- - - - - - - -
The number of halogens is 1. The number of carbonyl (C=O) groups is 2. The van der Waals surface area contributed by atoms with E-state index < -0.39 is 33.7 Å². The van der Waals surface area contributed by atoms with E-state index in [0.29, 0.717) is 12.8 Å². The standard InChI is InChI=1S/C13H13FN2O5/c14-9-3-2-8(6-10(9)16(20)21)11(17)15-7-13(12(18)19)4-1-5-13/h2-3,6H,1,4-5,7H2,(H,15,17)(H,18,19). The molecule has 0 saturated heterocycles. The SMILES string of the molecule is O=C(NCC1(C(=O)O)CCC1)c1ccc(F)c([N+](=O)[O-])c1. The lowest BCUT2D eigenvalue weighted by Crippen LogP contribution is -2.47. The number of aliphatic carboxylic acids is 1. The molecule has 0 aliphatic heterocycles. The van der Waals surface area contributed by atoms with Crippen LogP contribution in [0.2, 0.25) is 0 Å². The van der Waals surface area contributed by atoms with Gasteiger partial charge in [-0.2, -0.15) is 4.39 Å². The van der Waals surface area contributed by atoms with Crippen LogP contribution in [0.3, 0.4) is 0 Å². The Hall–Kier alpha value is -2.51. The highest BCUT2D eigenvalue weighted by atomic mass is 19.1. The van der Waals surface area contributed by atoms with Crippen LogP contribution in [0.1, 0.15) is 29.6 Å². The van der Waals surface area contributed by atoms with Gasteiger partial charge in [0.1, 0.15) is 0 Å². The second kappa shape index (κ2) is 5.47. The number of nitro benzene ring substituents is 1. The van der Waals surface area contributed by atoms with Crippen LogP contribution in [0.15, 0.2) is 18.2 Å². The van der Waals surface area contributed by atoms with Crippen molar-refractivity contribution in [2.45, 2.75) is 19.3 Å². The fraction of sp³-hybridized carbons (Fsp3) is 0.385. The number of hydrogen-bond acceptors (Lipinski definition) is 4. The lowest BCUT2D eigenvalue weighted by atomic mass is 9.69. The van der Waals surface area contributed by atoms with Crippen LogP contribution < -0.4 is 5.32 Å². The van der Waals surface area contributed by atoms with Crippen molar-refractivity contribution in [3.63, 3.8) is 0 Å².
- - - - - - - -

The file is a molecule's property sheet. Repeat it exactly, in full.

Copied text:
The number of halogens is 1. The number of carbonyl (C=O) groups is 2. The van der Waals surface area contributed by atoms with E-state index < -0.39 is 33.7 Å². The van der Waals surface area contributed by atoms with E-state index in [0.29, 0.717) is 12.8 Å². The standard InChI is InChI=1S/C13H13FN2O5/c14-9-3-2-8(6-10(9)16(20)21)11(17)15-7-13(12(18)19)4-1-5-13/h2-3,6H,1,4-5,7H2,(H,15,17)(H,18,19). The molecule has 0 saturated heterocycles. The SMILES string of the molecule is O=C(NCC1(C(=O)O)CCC1)c1ccc(F)c([N+](=O)[O-])c1. The lowest BCUT2D eigenvalue weighted by Crippen LogP contribution is -2.47. The number of aliphatic carboxylic acids is 1. The molecule has 0 aliphatic heterocycles. The van der Waals surface area contributed by atoms with Crippen LogP contribution in [0.2, 0.25) is 0 Å². The van der Waals surface area contributed by atoms with Gasteiger partial charge in [-0.2, -0.15) is 4.39 Å². The van der Waals surface area contributed by atoms with Crippen LogP contribution in [0.3, 0.4) is 0 Å². The Hall–Kier alpha value is -2.51. The highest BCUT2D eigenvalue weighted by atomic mass is 19.1. The van der Waals surface area contributed by atoms with Crippen LogP contribution in [0.1, 0.15) is 29.6 Å². The van der Waals surface area contributed by atoms with Gasteiger partial charge in [0.1, 0.15) is 0 Å². The second kappa shape index (κ2) is 5.47. The number of nitro benzene ring substituents is 1. The van der Waals surface area contributed by atoms with Crippen LogP contribution in [0.15, 0.2) is 18.2 Å². The van der Waals surface area contributed by atoms with Crippen molar-refractivity contribution in [2.45, 2.75) is 19.3 Å². The fraction of sp³-hybridized carbons (Fsp3) is 0.385. The number of hydrogen-bond acceptors (Lipinski definition) is 4. The lowest BCUT2D eigenvalue weighted by atomic mass is 9.69. The van der Waals surface area contributed by atoms with Crippen LogP contribution < -0.4 is 5.32 Å². The van der Waals surface area contributed by atoms with Crippen molar-refractivity contribution in [3.63, 3.8) is 0 Å².